When Ian Pearson first dreamed of creating a computer-animated television show, his best effort wound up looking like a very long video game. The characters were blocky, their movements were stilted and the color was severely limited.
Ten years later, the spellbinding animation of "Reboot," TV's first fully computer-animated series, evokes a lush world of dense color and three-dimensional movement.
Animation experts say ABC's new Saturday morning children's show is sparking visions of a new entertainment medium--one not using actors or drawn by hand but rather developed completely inside a computer. Plans are in the works, these boosters say, for computer-animated feature films and an increase in the use of computers for animating special effects in both film and television.
"This is what everyone has been talking about doing and wishing they could do for the last several years," said Mason Core, a Los Angeles-based computer animator who works mostly on industrial films and videotapes.
But the tremendous expense and snags encountered by Pearson and his partners--the series has been off the air for the past few weeks because they fell behind in the production schedule--raise questions about the medium's viability, at least in the near term.
In its potential for pushing the envelope or winding up merely as an astoundingly expensive novelty, "Reboot," whose first season of 13 episodes cost $10 million to produce, reflects the current state of computer animation in film and television: It's a field whose great expectations and wild growth have techno-artists rubbing their hands with glee--and financial executives scratching their heads.
"Someone's got to start it--someone's got to take that risk," said Jennie Trias, president of ABC Children's Entertainment. "I hope it works out for us."
Although the network would not release exact figures, ABC paid "more than double the cost of a high-end priced Saturday morning show" for the right to air "Reboot" in the United States, Trias said. The series is set inside a computer, where bad guys in the form of computer viruses battle the good residents of a town called Mainframe.
Costs include the purchase of computers--which ran to $5 million of the first season's budget, according to Pearson--retraining animators to work with computers and a huge investment of time. It took an entire day, for example, to put sound behind an eight-minute sequence, Pearson said. And that was a tremendous leap forward from earlier versions of the technology, which would have required a whole day to animate a sequence that lasted just a few seconds.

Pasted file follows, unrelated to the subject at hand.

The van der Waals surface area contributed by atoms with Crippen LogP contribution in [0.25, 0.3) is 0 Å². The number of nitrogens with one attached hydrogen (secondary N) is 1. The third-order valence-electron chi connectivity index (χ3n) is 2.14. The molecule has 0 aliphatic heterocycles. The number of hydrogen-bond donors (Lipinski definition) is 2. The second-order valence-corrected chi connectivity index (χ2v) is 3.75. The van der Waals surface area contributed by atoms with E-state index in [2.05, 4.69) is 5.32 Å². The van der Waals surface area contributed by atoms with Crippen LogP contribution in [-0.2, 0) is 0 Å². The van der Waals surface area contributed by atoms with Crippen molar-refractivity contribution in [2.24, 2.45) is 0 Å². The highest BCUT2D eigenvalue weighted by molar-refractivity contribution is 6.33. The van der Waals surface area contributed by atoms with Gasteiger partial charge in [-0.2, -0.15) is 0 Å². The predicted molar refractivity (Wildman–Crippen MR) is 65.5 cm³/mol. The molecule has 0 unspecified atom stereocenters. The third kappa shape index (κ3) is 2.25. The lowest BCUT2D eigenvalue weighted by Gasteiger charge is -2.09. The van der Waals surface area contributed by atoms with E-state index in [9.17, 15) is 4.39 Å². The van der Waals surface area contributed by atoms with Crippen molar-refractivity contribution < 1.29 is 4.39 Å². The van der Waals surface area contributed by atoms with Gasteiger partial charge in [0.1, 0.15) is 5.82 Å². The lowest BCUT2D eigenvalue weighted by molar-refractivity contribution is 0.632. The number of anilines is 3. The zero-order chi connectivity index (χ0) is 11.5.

It's so expensive, the Vancouver-based Pearson said, that until he got the backing of a major entertainment company, he wasn't able to purchase any equipment and had resorted to making two-minute demonstration sequences on borrowed computers. Limelight Productions, meanwhile, which funded the initial effort, was forced into Chapter 11 bankruptcy earlier this year and acquired by Toronto-based Alliance Communications. At the time, industry experts speculated that the high cost of producing "Reboot" might have contributed to Limelight's decline.
It's that cost, said Seth Levinson, vice president of management information systems for DIC Entertainment, one of the largest producers of children's animated television shows, that will keep computer animation's influence limited in the near term.
Traditional animation companies do use computers, he said, but only to enhance pen-and-ink work. For example, he said, computers are sometimes used to add color once an animator has drawn the outlines of a cartoon. Or computers are used to save money by filling in the frames between hand-drawn cels.
Few--if any--in the industry expect computer-generated animation to replace traditional cartoons. But the technology has already found its way into impressive sequences in feature films: Many of the special effects in "Jurassic Park" were computer generated, as was the stampede scene in "The Lion King."
And enthusiasts say full-length computer-animated features are not far away.
"It's an entirely new medium," said John Wright, president of Viewpoint Datalabs, which operates a catalogue of stock images that computer animators can buy for use in commercials and other works. Computer imagery, he said, is forming a rising tide that will exist alongside traditional animation but not replace it.
"It is a different tool, and it has its own quirks and its own strengths," said DIC's Levinson. Computer animation is great at creating photorealism, camera zooms and morphing, Levinson said. It's less successful at creating characters, he said, who still can look "robotic" and too perfect.